28 July 2016

It doesn’t matter if the Ice Bucket Challenge gave us a “breakthrough” or not

We are in the middle of a science news hype cycle.

First, the inflated expectations. Lots of news sources reporting that funds from the Ice Bucket Challenge were used to make a “breakthrough” in ALS. Note that the original press release didn’t say “breakthrough” anywhere in the headline or the main text. It said a “significant... discovery” was made.

We’re now in the trough of disappointment. Serious science journalists are poo-poohing the claim that the results reported can be described as a “breakthrough.” Some are warning that just proves this whole crowdfunding thing is a dangerous idea. Boing Boing, for instance:

As useful as the funds raised by the Ice Bucket Challenge are, they can’t replace the big, institutional, steady spending that has been under assault since the Reagan era.

I’m right with people saying that neither pretentious press releases nor hyperexcited news coverage do us much good.

But I worry that downplaying good new research (which as far as I can see, everyone admits this was) because it’s not a “breakthrough” accidentally reinforces the notion that only the “breakthroughs” matter. It also implies that because the results are not a “breakthrough,” that they are trivial findings. Of course, the “not a breakthrough” article admits:

This is intriguing and important research.

Guys, if you’re going to criticize press coverage for bombastic headlines and burying the qualifiers and nuance near the end of the story, I think it’s fair to ask for the same in return.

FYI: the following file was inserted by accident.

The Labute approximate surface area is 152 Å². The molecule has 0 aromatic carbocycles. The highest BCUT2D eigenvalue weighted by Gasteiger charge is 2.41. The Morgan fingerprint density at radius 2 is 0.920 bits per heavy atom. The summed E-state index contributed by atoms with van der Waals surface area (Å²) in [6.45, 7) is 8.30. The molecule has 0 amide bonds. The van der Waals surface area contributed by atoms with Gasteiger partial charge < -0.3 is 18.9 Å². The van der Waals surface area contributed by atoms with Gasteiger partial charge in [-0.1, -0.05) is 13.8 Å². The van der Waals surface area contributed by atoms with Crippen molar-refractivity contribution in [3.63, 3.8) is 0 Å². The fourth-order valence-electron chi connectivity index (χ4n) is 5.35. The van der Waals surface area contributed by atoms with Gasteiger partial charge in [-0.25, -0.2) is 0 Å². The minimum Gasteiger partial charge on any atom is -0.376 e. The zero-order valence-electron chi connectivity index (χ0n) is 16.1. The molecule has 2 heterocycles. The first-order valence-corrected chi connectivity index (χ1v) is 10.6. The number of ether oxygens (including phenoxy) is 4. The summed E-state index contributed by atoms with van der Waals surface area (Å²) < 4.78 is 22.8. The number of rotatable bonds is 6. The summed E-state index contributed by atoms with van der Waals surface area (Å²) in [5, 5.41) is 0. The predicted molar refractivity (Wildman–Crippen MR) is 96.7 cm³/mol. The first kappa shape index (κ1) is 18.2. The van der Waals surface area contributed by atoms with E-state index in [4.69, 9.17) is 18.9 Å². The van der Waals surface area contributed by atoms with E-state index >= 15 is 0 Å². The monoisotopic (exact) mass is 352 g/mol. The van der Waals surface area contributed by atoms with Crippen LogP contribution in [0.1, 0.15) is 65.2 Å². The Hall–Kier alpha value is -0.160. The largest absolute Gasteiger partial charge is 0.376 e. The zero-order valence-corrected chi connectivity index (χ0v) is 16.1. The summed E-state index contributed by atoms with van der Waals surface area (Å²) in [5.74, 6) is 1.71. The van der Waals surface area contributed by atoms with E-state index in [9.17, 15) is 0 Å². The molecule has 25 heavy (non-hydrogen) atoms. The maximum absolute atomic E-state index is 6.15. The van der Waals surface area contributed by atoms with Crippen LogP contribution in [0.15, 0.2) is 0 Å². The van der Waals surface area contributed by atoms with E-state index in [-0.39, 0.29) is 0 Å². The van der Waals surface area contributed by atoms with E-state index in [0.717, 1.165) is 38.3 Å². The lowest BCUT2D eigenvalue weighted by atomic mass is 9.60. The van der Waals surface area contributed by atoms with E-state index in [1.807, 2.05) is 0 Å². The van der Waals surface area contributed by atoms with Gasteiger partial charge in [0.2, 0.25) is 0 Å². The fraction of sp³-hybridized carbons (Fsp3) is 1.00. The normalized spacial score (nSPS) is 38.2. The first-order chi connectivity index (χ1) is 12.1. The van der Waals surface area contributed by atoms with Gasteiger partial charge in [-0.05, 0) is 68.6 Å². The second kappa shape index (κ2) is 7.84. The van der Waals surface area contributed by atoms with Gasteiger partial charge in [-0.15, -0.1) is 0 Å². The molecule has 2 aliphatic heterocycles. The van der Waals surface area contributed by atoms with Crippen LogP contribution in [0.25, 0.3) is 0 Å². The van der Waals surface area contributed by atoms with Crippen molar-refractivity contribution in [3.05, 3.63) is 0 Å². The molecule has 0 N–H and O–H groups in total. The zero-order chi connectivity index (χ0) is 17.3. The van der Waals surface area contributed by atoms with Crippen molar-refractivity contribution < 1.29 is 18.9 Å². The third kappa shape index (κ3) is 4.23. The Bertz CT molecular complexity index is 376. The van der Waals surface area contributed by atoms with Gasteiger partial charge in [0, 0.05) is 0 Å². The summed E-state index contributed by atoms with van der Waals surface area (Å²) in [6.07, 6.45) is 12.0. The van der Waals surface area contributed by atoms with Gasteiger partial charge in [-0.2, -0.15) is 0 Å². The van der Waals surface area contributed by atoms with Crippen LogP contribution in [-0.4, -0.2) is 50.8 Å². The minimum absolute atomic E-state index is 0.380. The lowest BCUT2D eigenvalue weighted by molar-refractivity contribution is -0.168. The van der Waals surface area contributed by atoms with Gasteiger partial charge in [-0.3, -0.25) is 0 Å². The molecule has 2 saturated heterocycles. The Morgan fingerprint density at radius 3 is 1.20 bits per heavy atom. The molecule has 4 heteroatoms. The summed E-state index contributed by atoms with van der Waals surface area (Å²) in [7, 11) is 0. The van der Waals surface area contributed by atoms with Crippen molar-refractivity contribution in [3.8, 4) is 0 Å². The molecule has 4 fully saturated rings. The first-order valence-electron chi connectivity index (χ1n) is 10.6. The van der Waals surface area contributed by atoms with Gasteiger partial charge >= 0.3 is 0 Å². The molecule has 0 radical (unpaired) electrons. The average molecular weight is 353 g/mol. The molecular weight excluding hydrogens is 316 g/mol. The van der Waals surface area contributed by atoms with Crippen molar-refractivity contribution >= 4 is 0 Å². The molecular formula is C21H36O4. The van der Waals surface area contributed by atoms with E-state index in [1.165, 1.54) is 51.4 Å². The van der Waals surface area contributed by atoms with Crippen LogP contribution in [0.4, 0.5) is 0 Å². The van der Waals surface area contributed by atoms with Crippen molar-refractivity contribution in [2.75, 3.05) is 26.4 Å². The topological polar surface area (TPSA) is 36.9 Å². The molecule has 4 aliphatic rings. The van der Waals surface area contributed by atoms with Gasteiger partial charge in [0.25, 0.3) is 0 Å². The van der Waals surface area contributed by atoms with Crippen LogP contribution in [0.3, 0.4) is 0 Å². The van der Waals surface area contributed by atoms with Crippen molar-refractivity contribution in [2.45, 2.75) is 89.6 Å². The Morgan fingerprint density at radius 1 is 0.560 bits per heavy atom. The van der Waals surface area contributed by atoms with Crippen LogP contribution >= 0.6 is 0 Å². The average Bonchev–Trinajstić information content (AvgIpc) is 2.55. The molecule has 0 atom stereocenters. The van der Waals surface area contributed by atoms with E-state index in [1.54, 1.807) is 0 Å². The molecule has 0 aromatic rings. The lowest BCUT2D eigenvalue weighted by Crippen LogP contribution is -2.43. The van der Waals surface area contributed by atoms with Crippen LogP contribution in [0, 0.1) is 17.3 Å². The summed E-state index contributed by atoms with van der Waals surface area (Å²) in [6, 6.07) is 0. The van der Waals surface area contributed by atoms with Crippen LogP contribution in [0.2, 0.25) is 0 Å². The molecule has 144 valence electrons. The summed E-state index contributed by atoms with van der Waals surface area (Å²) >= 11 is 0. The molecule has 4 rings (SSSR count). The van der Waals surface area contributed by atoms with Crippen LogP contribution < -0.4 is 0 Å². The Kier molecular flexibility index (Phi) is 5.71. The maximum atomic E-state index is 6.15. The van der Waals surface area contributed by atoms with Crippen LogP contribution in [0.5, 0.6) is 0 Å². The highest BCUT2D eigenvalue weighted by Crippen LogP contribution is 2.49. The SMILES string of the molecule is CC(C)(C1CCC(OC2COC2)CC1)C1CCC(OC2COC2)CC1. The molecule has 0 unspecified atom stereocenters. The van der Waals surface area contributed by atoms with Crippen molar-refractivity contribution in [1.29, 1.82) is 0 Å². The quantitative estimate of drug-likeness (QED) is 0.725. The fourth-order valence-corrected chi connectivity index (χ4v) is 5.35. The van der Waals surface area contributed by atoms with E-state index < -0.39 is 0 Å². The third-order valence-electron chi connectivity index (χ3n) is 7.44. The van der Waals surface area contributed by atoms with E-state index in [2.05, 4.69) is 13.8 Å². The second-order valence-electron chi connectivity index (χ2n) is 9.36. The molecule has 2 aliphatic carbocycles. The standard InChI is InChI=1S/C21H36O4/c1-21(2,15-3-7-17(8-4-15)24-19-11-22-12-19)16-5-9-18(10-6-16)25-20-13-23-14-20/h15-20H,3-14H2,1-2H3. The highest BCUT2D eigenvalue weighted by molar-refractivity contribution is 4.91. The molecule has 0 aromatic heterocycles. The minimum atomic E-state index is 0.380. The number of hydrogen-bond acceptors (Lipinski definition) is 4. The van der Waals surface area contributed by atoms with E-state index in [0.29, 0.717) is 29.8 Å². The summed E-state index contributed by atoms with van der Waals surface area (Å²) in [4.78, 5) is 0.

Focusing on the resulting science also buries some of the less tangible benefits of the crowdfunding campaign. People had fun with the Ice Bucket Challenge. People might have learned what ALS was for the first time. Scientists got to do their research were less likely to shut their labs down. Those are positive benefits regardless of whether the money raised led to any particular scientific outcome.

I’ve seen the argument that crowdfunding somehow poses a threat to federal funding since I got involved with #SciFund. What’s been missing every time I see this claim is any actual evidence. I have yet to hear one politician say something like, “We’re thinking of cutting funding to ALS research because we saw the Ice Bucket Challenge was a big success.”

All I see is fear. And I get that fear. Many people’s labs and careers have depended on federal funds for so long that anything that gives the hint of deviating from the cry of “MOAR funding!” is open for criticism.

But what else are we supposed to do?

Yes, we’re supposed to advocate for our science to politicians. We’re supposed to communicate our discoveries to the broader public. We do that. And, in the United States, all that advocacy over more than a decade has yielded us... 

A set of flat research budgets in real dollars (check the “nondefense” line). Labs shutting down, and an endless stream of complaints about the amount of time spent trying to get money for research instead of doing research.

It’s frustrating to be told that scientists should not even try any other plan because it might threaten the plan that is not making any progress, even after more than ten years.

Related posts

What the Coburn report has in common with arsenic life

External links

Here's the Exact Way That the Ice Bucket Challenge Helped ALS Research (from September 2015)
Remember the ice bucket challenge? It just funded an ALS breakthrough
Ice Bucket Challenge “breakthrough”? Experts pour cold water on superficial reporting
The Ice Bucket Challenge did not fund a breakthrough in ALS treatment
Federal Budget Authority for R&D in FYs 2014 and 2015 Turns Modestly Upward, but Extent of Increase in FY 2016 Uncertain

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